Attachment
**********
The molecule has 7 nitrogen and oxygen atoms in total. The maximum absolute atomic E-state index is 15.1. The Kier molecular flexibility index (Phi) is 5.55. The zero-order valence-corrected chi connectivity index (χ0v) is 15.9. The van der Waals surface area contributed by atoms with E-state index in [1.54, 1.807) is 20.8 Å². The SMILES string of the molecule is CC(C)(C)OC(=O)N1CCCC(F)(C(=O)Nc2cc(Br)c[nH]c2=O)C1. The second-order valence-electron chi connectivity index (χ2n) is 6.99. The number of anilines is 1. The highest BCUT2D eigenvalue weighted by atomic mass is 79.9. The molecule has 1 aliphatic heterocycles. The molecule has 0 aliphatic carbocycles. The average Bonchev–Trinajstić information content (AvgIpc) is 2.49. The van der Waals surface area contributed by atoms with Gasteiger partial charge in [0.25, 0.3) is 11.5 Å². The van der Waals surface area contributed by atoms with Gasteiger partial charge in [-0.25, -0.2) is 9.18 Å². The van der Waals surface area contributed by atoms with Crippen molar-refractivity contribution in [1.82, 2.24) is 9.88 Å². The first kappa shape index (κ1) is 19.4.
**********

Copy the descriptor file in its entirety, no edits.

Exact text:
The molecule has 7 nitrogen and oxygen atoms in total. The maximum absolute atomic E-state index is 15.1. The Kier molecular flexibility index (Phi) is 5.55. The zero-order valence-corrected chi connectivity index (χ0v) is 15.9. The van der Waals surface area contributed by atoms with E-state index in [1.54, 1.807) is 20.8 Å². The SMILES string of the molecule is CC(C)(C)OC(=O)N1CCCC(F)(C(=O)Nc2cc(Br)c[nH]c2=O)C1. The second-order valence-electron chi connectivity index (χ2n) is 6.99. The number of anilines is 1. The highest BCUT2D eigenvalue weighted by atomic mass is 79.9. The molecule has 1 aliphatic heterocycles. The molecule has 0 aliphatic carbocycles. The average Bonchev–Trinajstić information content (AvgIpc) is 2.49. The van der Waals surface area contributed by atoms with Gasteiger partial charge in [0.25, 0.3) is 11.5 Å². The van der Waals surface area contributed by atoms with Gasteiger partial charge in [-0.25, -0.2) is 9.18 Å². The van der Waals surface area contributed by atoms with Crippen molar-refractivity contribution in [1.82, 2.24) is 9.88 Å². The first kappa shape index (κ1) is 19.4.